Profile 2019: Keeping Indianola BeautifulBy BY RECARDO THOMAS STAFF REPORTER,
What began as an exercise in stress reduction in 2008 has cultivated into a bountiful harvest for the city of Indianola and its citizens through the efforts of Robin Rosenthal and the Keep Indianola Beautiful campaign.
Rosenthal said her interest in gardening was a by-product of her intent on recouping a 50-foot by 55-foot plat behind her studio in uptown New Orleans that people had been allowed to use as a dumpsite. “That kind of got me moving into it. You can work out a lot of anxiety, digging in the dirt,” she said.
The happenstance horticulturist said she dug to a depth of at least three feet. “Found all sorts of things, I completely cleared the property except for one tree and then planted this amazing garden there,” she said. However, Rosenthal admits that wasn’t her only stress reliever. “You can make bread and beat the tar out of bread, which I did a lot of that too,” she said.
Straight out of the River Ridge community of the Crescent City, her passion for transforming her surroundings found a new home in the Crown of the Delta.
The intersection of U.S. 82 and U.S. 49 is initially what planted the drive in her to work locally. “Every time I drove through, it was a mess,” she said. Rosenthal asserts that the trouble was that once the vegetation was planted, the public works department was expected to tend to the foliage; however, in most cases they are not trained gardeners.
Rosenthal implied that in some instances it is difficult to tell a flowering weed from a true flower. “You don’t expect them to know that’s not what they’re there for,” she said. Rosenthal and a public works employee were slated to attend a conference towards the end of last year that would help with the necessary training, but the seated board of aldermen denied the request.
That failed attempt led to Rosenthal’s resignation from the Keep Indianola Beautiful campaign, which prompted a public outcry and pleas from the citizens that eventually got her to reconsider.
Nonetheless, since that brief unscheduled hiatus, the New Orleans transplant has renewed her ambition to make Indianola one of the most beautiful, well-kept and noticed municipalities in the state.
She admits that she has plenty more to learn; however, she is also making strides to teach the volunteers and others as she works with them. “I only know from what I have learned. I have a lot more to learn. The more you know the more you find out that you have to learn,” she said.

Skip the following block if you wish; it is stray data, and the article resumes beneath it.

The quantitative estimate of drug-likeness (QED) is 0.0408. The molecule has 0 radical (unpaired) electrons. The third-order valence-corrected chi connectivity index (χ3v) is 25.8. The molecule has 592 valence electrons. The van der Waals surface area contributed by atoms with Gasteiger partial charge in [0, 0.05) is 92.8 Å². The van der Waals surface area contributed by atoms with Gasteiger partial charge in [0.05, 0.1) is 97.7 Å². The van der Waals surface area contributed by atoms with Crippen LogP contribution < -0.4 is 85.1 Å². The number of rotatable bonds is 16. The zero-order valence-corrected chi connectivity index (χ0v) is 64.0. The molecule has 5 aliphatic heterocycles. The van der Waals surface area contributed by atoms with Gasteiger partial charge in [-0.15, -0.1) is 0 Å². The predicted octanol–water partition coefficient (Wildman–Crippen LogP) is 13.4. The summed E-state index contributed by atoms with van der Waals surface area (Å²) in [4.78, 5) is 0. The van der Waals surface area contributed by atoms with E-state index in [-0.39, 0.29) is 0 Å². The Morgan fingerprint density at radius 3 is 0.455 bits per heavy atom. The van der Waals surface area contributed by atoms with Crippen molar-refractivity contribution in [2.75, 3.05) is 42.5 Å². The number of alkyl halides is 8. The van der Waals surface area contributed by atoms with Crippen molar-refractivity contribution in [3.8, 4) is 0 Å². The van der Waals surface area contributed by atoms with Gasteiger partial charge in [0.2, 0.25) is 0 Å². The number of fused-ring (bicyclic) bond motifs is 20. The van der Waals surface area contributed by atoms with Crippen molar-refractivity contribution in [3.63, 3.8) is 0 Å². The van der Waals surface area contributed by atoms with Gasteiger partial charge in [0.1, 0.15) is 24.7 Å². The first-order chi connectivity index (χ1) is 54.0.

With several awards and distinctions already earned, Rosenthal is hot on the trail of more. She is already a two-time recipient of the Circle of Excellence Award, which provides a $500 cash prize for each that Rosenthal plans to use to complete an arbor construction project at the community garden.
Plans for the arbor include a fig tree and benches, plus a meditational walkway around the garden. She stressed that her focus is not on planting the garden, but on the adjacent grounds.
In addition, the Mississippi Urban Forestry League has selected Rosenthal to be a member of its board of trustees, which she said would forge a partnership between the league and the city. “One of the things they’re going to help us with is that we’re going to do flowers along the Oak Street side of the community garden,” she said.
Rosenthal also has other on going projects at Gilmer Park and Robert L. Merritt Jr. High. The Merritt project engages students in a drawing contest that culminates into the winners’ drawings being displayed on five large concrete planters that line the walkway entrance of the school.
Even in a late December rainstorm she was out at the school swapping out plants. “These don’t do well in the winter,” she said. Why in the rain? “I don’t have to carry a watering can and with the soil moist, it’s easier to pull up the weeds,” she said with a grin.
The green-thumbed enthusiast is also actively searching for grants that could help supply the benches for her project and other endeavors. One possible funding source would require the collection of recyclable plastic bags that would be turned in for park benches.
Despite her already demanding schedule, in February, Rosenthal was expected to attend her seventh Keep America Beautiful conference on behalf of the city. She is enrolled in a nearly three-month long master gardener’s program that requires four hours every Saturday and will soon have to kick off her Great American Cleanup project in mid-March or early April, sometime before Easter.
That, plus keeping all of the other ongoing projects working keeps Indianola’s top volunteer very busy. Rosenthal said she is always in need of volunteers and the best part is they don’t have to be professionals or enthusiasts, just willing to help.
In her role as director of the Keep Indianola Beautiful project, Rosenthal demonstrates what focus, determination, a desire to titivate, and a little fertilizer can do to enhance a community.